Urinary incontinence affects 13 million women in the United States and up to 50% of nursing home residents. Incontinence prevalence increases gradually during young adult life and peaks at middle age. Unfortunately, most women who suffer from incontinence do not seek medical advice. There are different types and causes of urinary incontinence, some of which are reversable. Stress incontinence and detrusor overactivity are the most common types in active women.
Women with stress incontinence often lose urine unintentionally with physical exertion such as coughing, sneezing, exercising, or laughing. Stress incontinence is associated with inadequate support to the urethra normally provided by connective tissue of the vagina. Connective tissue weakening may cause hypermobility of the urethra leading to involuntary loss of urine with physical exertion. This form of incontinence can be corrected with vaginal support devices, pelvic muscle exercises, or repositioning surgical treatments.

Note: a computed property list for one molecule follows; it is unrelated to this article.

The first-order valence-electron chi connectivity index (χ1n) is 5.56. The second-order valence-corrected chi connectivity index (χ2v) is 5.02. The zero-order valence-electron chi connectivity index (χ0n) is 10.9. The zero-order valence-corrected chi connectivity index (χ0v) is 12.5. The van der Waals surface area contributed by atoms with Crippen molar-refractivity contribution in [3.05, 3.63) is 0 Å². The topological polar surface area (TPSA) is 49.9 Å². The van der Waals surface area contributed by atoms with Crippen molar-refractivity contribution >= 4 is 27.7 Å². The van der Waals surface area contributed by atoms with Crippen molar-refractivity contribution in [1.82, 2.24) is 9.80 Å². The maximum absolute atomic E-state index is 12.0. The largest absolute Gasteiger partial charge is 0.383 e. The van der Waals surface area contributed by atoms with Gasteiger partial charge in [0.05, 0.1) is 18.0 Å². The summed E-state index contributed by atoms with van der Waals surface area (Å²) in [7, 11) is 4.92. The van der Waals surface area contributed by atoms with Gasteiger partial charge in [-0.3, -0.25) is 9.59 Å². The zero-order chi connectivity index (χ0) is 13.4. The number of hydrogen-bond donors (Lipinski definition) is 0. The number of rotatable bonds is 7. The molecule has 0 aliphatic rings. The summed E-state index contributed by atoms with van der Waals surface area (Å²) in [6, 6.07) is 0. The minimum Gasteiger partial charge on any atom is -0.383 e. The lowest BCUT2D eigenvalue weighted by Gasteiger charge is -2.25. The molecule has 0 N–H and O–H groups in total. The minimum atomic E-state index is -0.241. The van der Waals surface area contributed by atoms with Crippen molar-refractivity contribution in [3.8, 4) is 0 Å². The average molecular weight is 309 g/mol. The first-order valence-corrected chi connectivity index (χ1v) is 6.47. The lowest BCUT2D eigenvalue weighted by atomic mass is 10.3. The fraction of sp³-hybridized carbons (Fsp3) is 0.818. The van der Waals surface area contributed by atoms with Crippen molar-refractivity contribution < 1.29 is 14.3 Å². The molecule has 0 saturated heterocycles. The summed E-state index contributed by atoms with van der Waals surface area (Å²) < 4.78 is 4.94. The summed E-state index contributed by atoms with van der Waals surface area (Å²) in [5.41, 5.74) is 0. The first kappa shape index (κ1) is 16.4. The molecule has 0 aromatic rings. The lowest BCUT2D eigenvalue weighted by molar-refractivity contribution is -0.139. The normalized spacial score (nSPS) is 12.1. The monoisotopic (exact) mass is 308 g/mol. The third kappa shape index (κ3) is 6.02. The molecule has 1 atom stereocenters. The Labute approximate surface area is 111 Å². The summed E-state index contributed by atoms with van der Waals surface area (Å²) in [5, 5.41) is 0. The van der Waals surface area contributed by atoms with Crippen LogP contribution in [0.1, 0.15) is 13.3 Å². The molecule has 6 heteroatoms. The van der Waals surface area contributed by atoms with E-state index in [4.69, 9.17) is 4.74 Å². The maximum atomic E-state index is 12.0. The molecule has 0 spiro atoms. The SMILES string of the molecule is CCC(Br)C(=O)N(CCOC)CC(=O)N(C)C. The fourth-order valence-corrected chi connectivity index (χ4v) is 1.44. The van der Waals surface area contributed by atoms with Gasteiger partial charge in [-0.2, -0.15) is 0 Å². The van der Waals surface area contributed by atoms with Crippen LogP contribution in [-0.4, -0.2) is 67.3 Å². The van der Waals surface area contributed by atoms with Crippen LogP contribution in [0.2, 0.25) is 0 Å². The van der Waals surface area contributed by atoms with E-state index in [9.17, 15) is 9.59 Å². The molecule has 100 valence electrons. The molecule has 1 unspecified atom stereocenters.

Detrusor overactivity patients experience a sudden, intense urge to urinate, followed by urinary incontinence. Detrusor overactivity involves either provoked or uncontrolled bladder contractions. Therapies used to treat detrusor overactivity include electrostimulation, acupuncture, biofeedback, and medications. Medication and bladder retraining are the most commonly used modalities. Bladder retraining involves urinating at timed intervals and suppressing the urge symptoms between these voids. Medications that treat detrusor overactivity are generally aimed at reducing inappropriate bladder contractions.
Urinary incontinence does not need to be an accepted part of aging. Although it is not life threatening or painful, it can disrupt quality of life. There are numerous simple, safe and effective treatments available. Ask your provider for information on diagnosis and treatment options.